Elon Musk is so predictable. First it was electronic payments. Then electric cars, batteries and solar panels. Then rockets to space. Now he wants to add a computer interface layer to the human brain so we’re not left behind by smart machines. Of course; who didn’t see that coming?

Apparently, humans have a fundamental bottleneck: we consume and communicate information too slowly because we type, thumb and read at a snail’s pace compared to computers. Musk’s new company, Neuralink, wants to solve that input-output limitation by adding a “neural lace” to your brain.

The neural lace would connect wirelessly to the digital world, like a high-bandwidth interface that bypasses the human sensory input-output bottleneck. It would interface seamlessly with your cortex (the thinking brain) in much the same way that the cortex currently interfaces with your limbic system (the feeling brain).

Makes sense to me. There are just two problems. First, can the human brain even handle that kind of information flow? Even if it can, should we subject ourselves to what is essentially a reengineering of our minds? I’m not even going to get into that right now; too many variables.

Second, how do you implement it? The brain isn’t exactly accessible, what with our thick skulls and all. You can’t just slide a chip or circuit board in through a slot behind your ear. There are possibilities, though:

A headset that uses magnetic induction to interface with our neurons is one idea that is potentially doable. Unfortunately, that wouldn’t be nearly enough bandwidth. There’s certainly a ton of work going on in the wireless charging and interface space. Something to watch, for sure.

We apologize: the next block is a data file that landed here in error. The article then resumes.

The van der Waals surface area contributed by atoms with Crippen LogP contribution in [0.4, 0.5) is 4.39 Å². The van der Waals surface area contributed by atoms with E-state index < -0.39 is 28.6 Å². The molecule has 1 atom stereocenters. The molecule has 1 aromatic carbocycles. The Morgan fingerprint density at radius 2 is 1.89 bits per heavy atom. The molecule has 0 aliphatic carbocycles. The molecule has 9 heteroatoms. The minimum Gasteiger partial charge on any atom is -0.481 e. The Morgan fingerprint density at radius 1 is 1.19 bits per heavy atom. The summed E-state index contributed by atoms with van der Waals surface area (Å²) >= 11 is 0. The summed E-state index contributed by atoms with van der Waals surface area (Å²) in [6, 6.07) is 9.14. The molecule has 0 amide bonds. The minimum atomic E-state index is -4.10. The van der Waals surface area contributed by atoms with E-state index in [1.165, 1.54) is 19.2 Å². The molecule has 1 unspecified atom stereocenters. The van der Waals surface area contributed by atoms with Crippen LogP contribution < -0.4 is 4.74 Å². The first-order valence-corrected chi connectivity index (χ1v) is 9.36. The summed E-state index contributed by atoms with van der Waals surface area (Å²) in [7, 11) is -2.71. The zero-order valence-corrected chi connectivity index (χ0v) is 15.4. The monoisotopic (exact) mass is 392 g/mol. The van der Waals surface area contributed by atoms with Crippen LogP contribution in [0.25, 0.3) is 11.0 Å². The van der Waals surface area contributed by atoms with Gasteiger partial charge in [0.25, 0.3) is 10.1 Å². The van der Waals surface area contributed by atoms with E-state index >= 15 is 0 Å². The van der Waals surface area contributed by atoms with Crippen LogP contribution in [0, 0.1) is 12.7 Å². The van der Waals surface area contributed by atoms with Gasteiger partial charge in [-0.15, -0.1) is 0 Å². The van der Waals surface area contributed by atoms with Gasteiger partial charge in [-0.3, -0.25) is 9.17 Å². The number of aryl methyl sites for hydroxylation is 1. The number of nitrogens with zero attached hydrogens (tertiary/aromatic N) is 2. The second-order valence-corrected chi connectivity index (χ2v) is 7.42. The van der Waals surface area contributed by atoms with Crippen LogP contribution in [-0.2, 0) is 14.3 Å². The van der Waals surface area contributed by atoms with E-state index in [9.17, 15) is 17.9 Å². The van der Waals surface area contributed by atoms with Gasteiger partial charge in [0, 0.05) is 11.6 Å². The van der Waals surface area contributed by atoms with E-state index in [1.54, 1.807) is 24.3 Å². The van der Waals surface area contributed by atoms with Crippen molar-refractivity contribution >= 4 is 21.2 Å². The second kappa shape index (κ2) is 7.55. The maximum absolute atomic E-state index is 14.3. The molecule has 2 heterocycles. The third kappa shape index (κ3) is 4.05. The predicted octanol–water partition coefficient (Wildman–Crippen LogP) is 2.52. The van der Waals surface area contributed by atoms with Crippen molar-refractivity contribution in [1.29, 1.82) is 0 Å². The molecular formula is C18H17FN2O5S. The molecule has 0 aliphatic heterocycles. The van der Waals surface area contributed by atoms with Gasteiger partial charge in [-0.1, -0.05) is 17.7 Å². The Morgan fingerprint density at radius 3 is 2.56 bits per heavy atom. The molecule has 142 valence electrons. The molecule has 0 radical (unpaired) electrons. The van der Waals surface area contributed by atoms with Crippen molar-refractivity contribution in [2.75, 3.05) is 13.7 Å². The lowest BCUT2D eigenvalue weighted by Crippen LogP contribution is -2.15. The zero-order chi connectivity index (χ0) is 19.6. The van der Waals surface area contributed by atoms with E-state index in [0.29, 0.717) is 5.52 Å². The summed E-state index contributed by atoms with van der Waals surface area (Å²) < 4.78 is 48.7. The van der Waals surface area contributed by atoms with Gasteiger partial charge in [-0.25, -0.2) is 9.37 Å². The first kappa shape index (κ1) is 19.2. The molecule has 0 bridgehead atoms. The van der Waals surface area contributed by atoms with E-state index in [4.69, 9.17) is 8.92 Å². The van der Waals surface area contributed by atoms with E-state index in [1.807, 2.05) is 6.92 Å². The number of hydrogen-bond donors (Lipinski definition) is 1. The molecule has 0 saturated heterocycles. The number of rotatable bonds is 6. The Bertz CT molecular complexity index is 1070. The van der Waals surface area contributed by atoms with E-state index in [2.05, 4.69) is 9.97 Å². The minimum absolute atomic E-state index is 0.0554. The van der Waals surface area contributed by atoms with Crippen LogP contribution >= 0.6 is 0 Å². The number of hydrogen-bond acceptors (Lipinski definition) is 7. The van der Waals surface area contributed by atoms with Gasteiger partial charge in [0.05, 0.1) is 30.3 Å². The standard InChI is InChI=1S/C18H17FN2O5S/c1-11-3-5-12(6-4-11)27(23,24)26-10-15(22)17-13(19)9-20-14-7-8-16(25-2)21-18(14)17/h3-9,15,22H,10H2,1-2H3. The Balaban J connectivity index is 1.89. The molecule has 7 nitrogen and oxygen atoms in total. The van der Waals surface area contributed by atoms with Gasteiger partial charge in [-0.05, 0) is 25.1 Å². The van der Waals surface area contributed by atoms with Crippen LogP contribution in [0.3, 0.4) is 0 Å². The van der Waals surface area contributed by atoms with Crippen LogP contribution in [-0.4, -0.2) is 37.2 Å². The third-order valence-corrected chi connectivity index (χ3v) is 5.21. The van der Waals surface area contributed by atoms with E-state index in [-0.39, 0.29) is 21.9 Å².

Implants? Not likely. Nip and tuck is one thing; invasive elective brain surgery is another thing entirely.

Nanobots injected into the bloodstream like tiny construction contractors with tools and materials to build the lace? Will probably be rejected by the body. Injecting genetic material like stem cells programmed with instructions to build the neural lace organically solves that problem. Certainly the most elegant solution. Maybe someday.

Ethics are another story. So is privacy and security. Imagine if cybercriminals could hack your neural net the way they hack network firewalls through security breaches and code backdoors. Instead of getting your passwords and credit card numbers, they can get your every thought, even control you.

And Google would know even more about you than they do today – tracking not just your searches and location but your deepest, darkest hopes and desires. Imagine advertising and spam email straight to your brain. Yikes. That’s where things get downright scary. But then, we’re probably heading that way with or without Musk.

About six years ago, Google chairman Eric Schmidt Opens a New Window. told The Atlantic, “Google policy is to get right up to the creepy line and not cross it,” he said. “I would argue that implanting things in your brain is beyond the creepy line … at least for the moment until the technology gets better.”

“We don’t need you to type at all because we know where you are. We know where you’ve been. We can more or less guess what you’re thinking about,” he said. “Is that over the line?”

Yes, Eric, that is over the line. But then, plenty of things I would have said were over the line a decade ago are now part of everyday life. Resistance is futile. Bring on the neural lace.